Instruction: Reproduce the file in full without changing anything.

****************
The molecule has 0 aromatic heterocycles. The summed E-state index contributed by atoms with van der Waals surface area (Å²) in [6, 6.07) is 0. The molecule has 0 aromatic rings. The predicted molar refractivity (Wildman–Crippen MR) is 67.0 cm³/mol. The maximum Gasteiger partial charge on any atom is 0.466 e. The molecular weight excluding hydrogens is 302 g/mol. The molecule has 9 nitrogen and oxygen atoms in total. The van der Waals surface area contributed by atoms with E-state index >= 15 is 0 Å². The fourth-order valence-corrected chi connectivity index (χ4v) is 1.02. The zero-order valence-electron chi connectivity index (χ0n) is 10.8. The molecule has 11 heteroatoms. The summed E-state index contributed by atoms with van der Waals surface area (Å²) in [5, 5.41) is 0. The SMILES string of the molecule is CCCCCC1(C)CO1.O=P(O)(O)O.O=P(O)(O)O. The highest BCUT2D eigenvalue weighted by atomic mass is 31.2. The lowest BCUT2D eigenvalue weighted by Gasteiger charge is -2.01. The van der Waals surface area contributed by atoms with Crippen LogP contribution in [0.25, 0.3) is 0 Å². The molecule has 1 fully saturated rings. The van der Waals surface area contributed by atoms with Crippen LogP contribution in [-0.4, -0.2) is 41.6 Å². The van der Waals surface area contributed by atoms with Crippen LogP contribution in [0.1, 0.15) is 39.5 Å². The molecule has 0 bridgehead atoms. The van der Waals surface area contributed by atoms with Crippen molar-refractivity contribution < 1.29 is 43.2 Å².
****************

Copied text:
The molecule has 0 aromatic heterocycles. The summed E-state index contributed by atoms with van der Waals surface area (Å²) in [6, 6.07) is 0. The molecule has 0 aromatic rings. The predicted molar refractivity (Wildman–Crippen MR) is 67.0 cm³/mol. The maximum Gasteiger partial charge on any atom is 0.466 e. The molecular weight excluding hydrogens is 302 g/mol. The molecule has 9 nitrogen and oxygen atoms in total. The van der Waals surface area contributed by atoms with E-state index >= 15 is 0 Å². The fourth-order valence-corrected chi connectivity index (χ4v) is 1.02. The zero-order valence-electron chi connectivity index (χ0n) is 10.8. The molecule has 11 heteroatoms. The summed E-state index contributed by atoms with van der Waals surface area (Å²) in [5, 5.41) is 0. The SMILES string of the molecule is CCCCCC1(C)CO1.O=P(O)(O)O.O=P(O)(O)O. The highest BCUT2D eigenvalue weighted by atomic mass is 31.2. The lowest BCUT2D eigenvalue weighted by Gasteiger charge is -2.01. The van der Waals surface area contributed by atoms with Crippen LogP contribution in [0.25, 0.3) is 0 Å². The molecule has 1 fully saturated rings. The van der Waals surface area contributed by atoms with Crippen LogP contribution in [-0.4, -0.2) is 41.6 Å². The van der Waals surface area contributed by atoms with Crippen LogP contribution in [0.1, 0.15) is 39.5 Å². The molecule has 0 bridgehead atoms. The van der Waals surface area contributed by atoms with Crippen molar-refractivity contribution < 1.29 is 43.2 Å².